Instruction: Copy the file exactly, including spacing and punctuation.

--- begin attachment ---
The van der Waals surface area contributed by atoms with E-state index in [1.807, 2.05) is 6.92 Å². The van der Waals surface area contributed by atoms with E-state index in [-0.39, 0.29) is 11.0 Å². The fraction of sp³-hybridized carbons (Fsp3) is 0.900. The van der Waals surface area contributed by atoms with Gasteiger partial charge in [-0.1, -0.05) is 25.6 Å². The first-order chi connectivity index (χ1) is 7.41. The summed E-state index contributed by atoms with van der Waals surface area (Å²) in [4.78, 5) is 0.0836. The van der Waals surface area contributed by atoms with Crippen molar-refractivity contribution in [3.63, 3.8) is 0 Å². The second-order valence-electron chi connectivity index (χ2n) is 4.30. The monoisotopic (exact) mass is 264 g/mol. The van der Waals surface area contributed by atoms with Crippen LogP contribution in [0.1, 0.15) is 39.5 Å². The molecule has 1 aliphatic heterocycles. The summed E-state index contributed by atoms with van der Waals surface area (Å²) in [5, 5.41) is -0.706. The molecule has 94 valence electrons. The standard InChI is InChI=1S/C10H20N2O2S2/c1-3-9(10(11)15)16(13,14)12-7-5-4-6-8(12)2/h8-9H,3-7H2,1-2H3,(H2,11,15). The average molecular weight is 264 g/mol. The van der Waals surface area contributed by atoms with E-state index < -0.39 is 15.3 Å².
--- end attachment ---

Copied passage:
The van der Waals surface area contributed by atoms with E-state index in [1.807, 2.05) is 6.92 Å². The van der Waals surface area contributed by atoms with E-state index in [-0.39, 0.29) is 11.0 Å². The fraction of sp³-hybridized carbons (Fsp3) is 0.900. The van der Waals surface area contributed by atoms with Gasteiger partial charge in [-0.1, -0.05) is 25.6 Å². The first-order chi connectivity index (χ1) is 7.41. The summed E-state index contributed by atoms with van der Waals surface area (Å²) in [4.78, 5) is 0.0836. The van der Waals surface area contributed by atoms with Crippen molar-refractivity contribution in [3.63, 3.8) is 0 Å². The second-order valence-electron chi connectivity index (χ2n) is 4.30. The monoisotopic (exact) mass is 264 g/mol. The van der Waals surface area contributed by atoms with Crippen LogP contribution in [0.1, 0.15) is 39.5 Å². The molecule has 1 aliphatic heterocycles. The summed E-state index contributed by atoms with van der Waals surface area (Å²) in [5, 5.41) is -0.706. The molecule has 94 valence electrons. The standard InChI is InChI=1S/C10H20N2O2S2/c1-3-9(10(11)15)16(13,14)12-7-5-4-6-8(12)2/h8-9H,3-7H2,1-2H3,(H2,11,15). The average molecular weight is 264 g/mol. The van der Waals surface area contributed by atoms with E-state index < -0.39 is 15.3 Å².